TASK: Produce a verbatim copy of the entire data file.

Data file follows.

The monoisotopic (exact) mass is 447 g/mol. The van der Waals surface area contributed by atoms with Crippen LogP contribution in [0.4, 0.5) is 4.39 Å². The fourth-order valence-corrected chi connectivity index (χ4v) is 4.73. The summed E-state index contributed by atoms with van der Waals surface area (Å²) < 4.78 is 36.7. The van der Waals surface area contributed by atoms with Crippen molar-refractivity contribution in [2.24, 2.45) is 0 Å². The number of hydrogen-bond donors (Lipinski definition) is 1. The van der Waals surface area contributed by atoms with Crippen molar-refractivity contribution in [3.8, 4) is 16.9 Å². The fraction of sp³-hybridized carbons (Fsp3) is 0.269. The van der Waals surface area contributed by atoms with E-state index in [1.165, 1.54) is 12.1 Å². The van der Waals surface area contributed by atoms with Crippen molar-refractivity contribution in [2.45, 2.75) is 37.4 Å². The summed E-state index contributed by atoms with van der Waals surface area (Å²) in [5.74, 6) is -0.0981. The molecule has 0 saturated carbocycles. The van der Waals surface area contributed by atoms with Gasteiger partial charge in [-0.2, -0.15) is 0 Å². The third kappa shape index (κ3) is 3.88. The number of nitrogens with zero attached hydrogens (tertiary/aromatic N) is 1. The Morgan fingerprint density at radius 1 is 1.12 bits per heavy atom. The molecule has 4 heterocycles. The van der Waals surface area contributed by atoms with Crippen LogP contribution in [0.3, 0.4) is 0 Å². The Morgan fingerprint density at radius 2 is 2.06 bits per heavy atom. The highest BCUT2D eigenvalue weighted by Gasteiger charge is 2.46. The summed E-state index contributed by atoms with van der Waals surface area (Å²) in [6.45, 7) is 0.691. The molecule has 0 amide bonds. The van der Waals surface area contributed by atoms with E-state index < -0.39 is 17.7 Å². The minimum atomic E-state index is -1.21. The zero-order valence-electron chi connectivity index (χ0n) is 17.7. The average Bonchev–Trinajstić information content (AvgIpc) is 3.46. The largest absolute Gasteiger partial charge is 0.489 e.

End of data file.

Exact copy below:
The monoisotopic (exact) mass is 447 g/mol. The van der Waals surface area contributed by atoms with Crippen LogP contribution in [0.4, 0.5) is 4.39 Å². The fourth-order valence-corrected chi connectivity index (χ4v) is 4.73. The summed E-state index contributed by atoms with van der Waals surface area (Å²) < 4.78 is 36.7. The van der Waals surface area contributed by atoms with Crippen molar-refractivity contribution in [2.24, 2.45) is 0 Å². The number of hydrogen-bond donors (Lipinski definition) is 1. The van der Waals surface area contributed by atoms with Crippen molar-refractivity contribution in [3.8, 4) is 16.9 Å². The fraction of sp³-hybridized carbons (Fsp3) is 0.269. The van der Waals surface area contributed by atoms with E-state index in [1.165, 1.54) is 12.1 Å². The van der Waals surface area contributed by atoms with Crippen molar-refractivity contribution in [2.45, 2.75) is 37.4 Å². The summed E-state index contributed by atoms with van der Waals surface area (Å²) in [5.74, 6) is -0.0981. The molecule has 0 saturated carbocycles. The van der Waals surface area contributed by atoms with Gasteiger partial charge in [-0.2, -0.15) is 0 Å². The third kappa shape index (κ3) is 3.88. The number of nitrogens with zero attached hydrogens (tertiary/aromatic N) is 1. The Morgan fingerprint density at radius 1 is 1.12 bits per heavy atom. The molecule has 4 heterocycles. The van der Waals surface area contributed by atoms with Crippen LogP contribution in [0.3, 0.4) is 0 Å². The Morgan fingerprint density at radius 2 is 2.06 bits per heavy atom. The highest BCUT2D eigenvalue weighted by Gasteiger charge is 2.46. The summed E-state index contributed by atoms with van der Waals surface area (Å²) in [6.45, 7) is 0.691. The molecule has 0 amide bonds. The van der Waals surface area contributed by atoms with E-state index < -0.39 is 17.7 Å². The minimum atomic E-state index is -1.21. The zero-order valence-electron chi connectivity index (χ0n) is 17.7. The average Bonchev–Trinajstić information content (AvgIpc) is 3.46. The largest absolute Gasteiger partial charge is 0.489 e.